Alaska scientists make squirrels hibernate
Sunday 31 July 2011
Scientists in Alaska said Tuesday they have figured out how to make squirrels hibernate, a process that could be used to preserve brain function in humans who suffer strokes or heart attacks.
But the technique only worked in squirrels who were awakened by researchers during their hibernation season, not outside normal hibernation times, said the study in The Journal of Neuroscience.
Researchers at the University of Alaska, Fairbanks, studied arctic ground squirrels, giving them a caffeine-like substance to awaken them from hibernation.
Another substance was given to them at various times of the year to see if it could stimulate parts of the brain that encourage a molecule called adenosine to attach itself to the receptors, causing sleepiness.
"When a squirrel begins to hibernate and when you feel drowsy it's because adenosine molecules have attached themselves to receptors in your brain," said Tulasi Jinka, lead author of the study.
Adenosine slows nerve cell activity. Animals in hibernation experience very low body temperatures and take in little oxygen, but they suffer no brain damage.
If scientists could master this process in humans, they could potentially prevent damage caused by severe trauma, when people stop breathing or suffer sudden heart attack or stroke.
But those days are still a long way off.
The researchers found that they could induce torpor, or the state in which oxygen consumption falls to one percent of resting metabolic rate and core body temperature approaches freezing, consistently only in squirrels who were awoken from hibernation in the midst of their sleeping season.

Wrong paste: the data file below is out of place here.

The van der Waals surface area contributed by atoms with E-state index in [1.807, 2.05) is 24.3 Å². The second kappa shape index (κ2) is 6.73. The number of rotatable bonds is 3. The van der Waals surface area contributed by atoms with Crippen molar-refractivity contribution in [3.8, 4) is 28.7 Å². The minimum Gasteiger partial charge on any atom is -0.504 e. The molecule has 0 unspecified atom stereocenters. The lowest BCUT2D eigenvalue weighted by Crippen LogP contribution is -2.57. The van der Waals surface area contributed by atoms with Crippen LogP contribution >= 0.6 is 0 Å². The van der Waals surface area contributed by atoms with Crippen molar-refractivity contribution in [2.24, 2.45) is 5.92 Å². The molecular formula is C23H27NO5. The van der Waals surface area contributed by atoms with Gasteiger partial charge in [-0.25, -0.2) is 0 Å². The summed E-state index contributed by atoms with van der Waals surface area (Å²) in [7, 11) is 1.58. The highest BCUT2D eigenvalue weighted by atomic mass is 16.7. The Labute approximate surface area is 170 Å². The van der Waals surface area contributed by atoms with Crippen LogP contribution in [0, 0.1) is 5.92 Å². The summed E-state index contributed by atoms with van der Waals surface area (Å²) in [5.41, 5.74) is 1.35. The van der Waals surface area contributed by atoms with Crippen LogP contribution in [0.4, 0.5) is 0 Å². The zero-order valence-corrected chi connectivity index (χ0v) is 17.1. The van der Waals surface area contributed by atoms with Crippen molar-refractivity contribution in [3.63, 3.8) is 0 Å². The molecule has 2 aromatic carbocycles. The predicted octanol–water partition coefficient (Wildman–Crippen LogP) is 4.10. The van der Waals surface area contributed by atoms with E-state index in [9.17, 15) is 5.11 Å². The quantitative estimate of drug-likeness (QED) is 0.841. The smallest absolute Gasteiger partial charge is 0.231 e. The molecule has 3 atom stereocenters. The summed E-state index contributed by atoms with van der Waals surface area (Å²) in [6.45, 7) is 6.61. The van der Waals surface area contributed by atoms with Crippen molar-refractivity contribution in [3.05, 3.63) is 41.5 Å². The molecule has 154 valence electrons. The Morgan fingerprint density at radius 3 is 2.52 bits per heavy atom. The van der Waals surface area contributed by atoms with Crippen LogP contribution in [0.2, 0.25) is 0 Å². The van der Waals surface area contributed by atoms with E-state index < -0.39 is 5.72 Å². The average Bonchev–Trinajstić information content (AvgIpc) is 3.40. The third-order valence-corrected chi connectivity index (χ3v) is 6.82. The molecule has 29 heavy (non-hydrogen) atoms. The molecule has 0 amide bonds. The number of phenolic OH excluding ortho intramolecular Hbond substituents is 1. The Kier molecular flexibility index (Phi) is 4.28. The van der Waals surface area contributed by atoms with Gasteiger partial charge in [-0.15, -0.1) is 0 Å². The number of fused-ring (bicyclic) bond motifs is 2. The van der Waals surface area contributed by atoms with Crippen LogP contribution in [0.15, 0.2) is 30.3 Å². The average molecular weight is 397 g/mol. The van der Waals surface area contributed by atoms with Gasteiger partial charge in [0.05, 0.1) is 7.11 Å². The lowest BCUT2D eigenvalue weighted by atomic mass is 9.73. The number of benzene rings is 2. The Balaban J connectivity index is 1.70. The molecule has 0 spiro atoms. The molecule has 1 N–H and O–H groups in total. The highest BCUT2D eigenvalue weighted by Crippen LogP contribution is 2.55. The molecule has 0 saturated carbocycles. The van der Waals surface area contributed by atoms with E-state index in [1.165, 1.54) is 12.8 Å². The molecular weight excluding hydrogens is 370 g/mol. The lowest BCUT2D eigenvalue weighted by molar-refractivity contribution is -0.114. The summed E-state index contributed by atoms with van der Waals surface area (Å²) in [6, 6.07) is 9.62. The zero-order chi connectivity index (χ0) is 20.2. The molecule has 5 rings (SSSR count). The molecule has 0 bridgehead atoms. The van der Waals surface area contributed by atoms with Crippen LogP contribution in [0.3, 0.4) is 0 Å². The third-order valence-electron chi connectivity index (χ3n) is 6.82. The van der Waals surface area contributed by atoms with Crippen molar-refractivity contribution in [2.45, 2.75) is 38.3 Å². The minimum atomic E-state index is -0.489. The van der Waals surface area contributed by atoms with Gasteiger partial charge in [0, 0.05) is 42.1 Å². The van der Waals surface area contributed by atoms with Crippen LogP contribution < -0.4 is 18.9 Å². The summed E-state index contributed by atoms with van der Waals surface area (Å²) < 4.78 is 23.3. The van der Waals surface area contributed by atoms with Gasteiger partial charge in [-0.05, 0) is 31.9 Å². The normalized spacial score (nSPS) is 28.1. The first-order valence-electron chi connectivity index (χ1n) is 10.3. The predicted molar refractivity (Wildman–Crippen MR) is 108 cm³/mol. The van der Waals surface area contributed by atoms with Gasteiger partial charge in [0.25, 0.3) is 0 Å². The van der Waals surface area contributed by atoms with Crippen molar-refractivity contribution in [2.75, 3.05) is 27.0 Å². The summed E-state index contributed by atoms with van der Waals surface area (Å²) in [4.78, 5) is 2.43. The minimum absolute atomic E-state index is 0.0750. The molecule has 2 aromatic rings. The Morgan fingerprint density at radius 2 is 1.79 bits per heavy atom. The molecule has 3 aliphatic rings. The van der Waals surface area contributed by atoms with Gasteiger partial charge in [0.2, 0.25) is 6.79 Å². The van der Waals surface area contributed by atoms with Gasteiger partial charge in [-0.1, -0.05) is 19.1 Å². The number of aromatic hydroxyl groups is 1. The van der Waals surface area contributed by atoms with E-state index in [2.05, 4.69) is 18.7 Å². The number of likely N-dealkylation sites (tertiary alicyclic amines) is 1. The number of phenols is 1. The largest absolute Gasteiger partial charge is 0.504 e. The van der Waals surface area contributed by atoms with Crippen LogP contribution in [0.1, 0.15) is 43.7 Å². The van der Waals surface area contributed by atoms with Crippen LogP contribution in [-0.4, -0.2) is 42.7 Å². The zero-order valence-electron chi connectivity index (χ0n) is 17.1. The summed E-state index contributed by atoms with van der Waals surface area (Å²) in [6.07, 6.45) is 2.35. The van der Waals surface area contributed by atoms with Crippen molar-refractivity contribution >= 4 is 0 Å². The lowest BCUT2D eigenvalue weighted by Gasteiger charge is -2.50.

Essentially, they could wake up a hibernating squirrel and then get it to go back to sleep.
However, when they tried to induce hibernation outside of the regular season, it worked in just two of six squirrels during the early hibernation season, but not in any during the summer when squirrels do not hibernate.
"We show for the first time that activation of the adenosine receptors is sufficient to induce torpor in arctic ground squirrels during their hibernation season," said Jinka.
The researchers are unsure what causes the brain to become sensitive enough to adenosine that it can enter a state of hibernation when the season is right.
Their next step is to test the process in rats, whose systems are more similar to humans.
"Understanding the neuroprotective qualities of hibernating animals may lead to development of a drug or therapy to save people's lives after a stroke or heart attack," said Kelly Drew, senior author and professor in the UAF's Institute of Arctic Biology.
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